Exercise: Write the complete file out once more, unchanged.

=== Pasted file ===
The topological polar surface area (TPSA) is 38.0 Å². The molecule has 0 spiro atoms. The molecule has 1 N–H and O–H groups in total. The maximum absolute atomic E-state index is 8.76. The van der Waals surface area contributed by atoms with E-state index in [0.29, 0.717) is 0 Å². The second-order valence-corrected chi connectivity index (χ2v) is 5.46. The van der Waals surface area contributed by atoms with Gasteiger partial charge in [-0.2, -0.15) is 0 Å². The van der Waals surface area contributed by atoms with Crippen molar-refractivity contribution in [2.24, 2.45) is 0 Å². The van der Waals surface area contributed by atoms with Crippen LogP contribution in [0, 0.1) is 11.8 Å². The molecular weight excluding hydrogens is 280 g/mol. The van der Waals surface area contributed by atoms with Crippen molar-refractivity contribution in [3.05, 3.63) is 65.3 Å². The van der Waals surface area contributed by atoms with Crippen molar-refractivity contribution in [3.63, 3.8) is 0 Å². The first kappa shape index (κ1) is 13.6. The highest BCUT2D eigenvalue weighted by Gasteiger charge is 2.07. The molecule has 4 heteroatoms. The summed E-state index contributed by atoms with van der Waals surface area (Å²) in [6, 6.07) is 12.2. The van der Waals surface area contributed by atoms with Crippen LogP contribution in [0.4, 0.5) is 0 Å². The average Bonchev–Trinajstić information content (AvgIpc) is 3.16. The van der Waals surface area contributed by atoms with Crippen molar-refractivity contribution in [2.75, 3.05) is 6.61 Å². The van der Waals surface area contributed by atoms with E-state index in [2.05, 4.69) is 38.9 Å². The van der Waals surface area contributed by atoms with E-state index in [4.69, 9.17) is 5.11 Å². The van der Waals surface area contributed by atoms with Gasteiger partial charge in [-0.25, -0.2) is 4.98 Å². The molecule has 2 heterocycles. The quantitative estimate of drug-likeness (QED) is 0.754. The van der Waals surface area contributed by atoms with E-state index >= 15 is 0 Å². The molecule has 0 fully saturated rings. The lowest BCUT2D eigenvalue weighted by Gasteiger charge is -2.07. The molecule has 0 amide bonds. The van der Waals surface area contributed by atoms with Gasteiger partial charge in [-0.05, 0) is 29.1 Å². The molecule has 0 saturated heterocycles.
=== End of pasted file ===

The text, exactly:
The topological polar surface area (TPSA) is 38.0 Å². The molecule has 0 spiro atoms. The molecule has 1 N–H and O–H groups in total. The maximum absolute atomic E-state index is 8.76. The van der Waals surface area contributed by atoms with E-state index in [0.29, 0.717) is 0 Å². The second-order valence-corrected chi connectivity index (χ2v) is 5.46. The van der Waals surface area contributed by atoms with Gasteiger partial charge in [-0.2, -0.15) is 0 Å². The van der Waals surface area contributed by atoms with Crippen molar-refractivity contribution in [2.24, 2.45) is 0 Å². The van der Waals surface area contributed by atoms with Crippen LogP contribution in [0, 0.1) is 11.8 Å². The molecular weight excluding hydrogens is 280 g/mol. The van der Waals surface area contributed by atoms with Crippen molar-refractivity contribution in [3.05, 3.63) is 65.3 Å². The van der Waals surface area contributed by atoms with Crippen molar-refractivity contribution in [3.63, 3.8) is 0 Å². The first kappa shape index (κ1) is 13.6. The highest BCUT2D eigenvalue weighted by Gasteiger charge is 2.07. The molecule has 4 heteroatoms. The summed E-state index contributed by atoms with van der Waals surface area (Å²) in [6, 6.07) is 12.2. The van der Waals surface area contributed by atoms with Crippen LogP contribution in [0.4, 0.5) is 0 Å². The average Bonchev–Trinajstić information content (AvgIpc) is 3.16. The van der Waals surface area contributed by atoms with Crippen molar-refractivity contribution in [2.75, 3.05) is 6.61 Å². The van der Waals surface area contributed by atoms with E-state index in [2.05, 4.69) is 38.9 Å². The van der Waals surface area contributed by atoms with E-state index in [4.69, 9.17) is 5.11 Å². The van der Waals surface area contributed by atoms with Gasteiger partial charge in [-0.25, -0.2) is 4.98 Å². The molecule has 2 heterocycles. The quantitative estimate of drug-likeness (QED) is 0.754. The van der Waals surface area contributed by atoms with E-state index >= 15 is 0 Å². The molecule has 0 fully saturated rings. The lowest BCUT2D eigenvalue weighted by Gasteiger charge is -2.07. The molecule has 0 amide bonds. The van der Waals surface area contributed by atoms with Gasteiger partial charge in [-0.05, 0) is 29.1 Å². The molecule has 0 saturated heterocycles.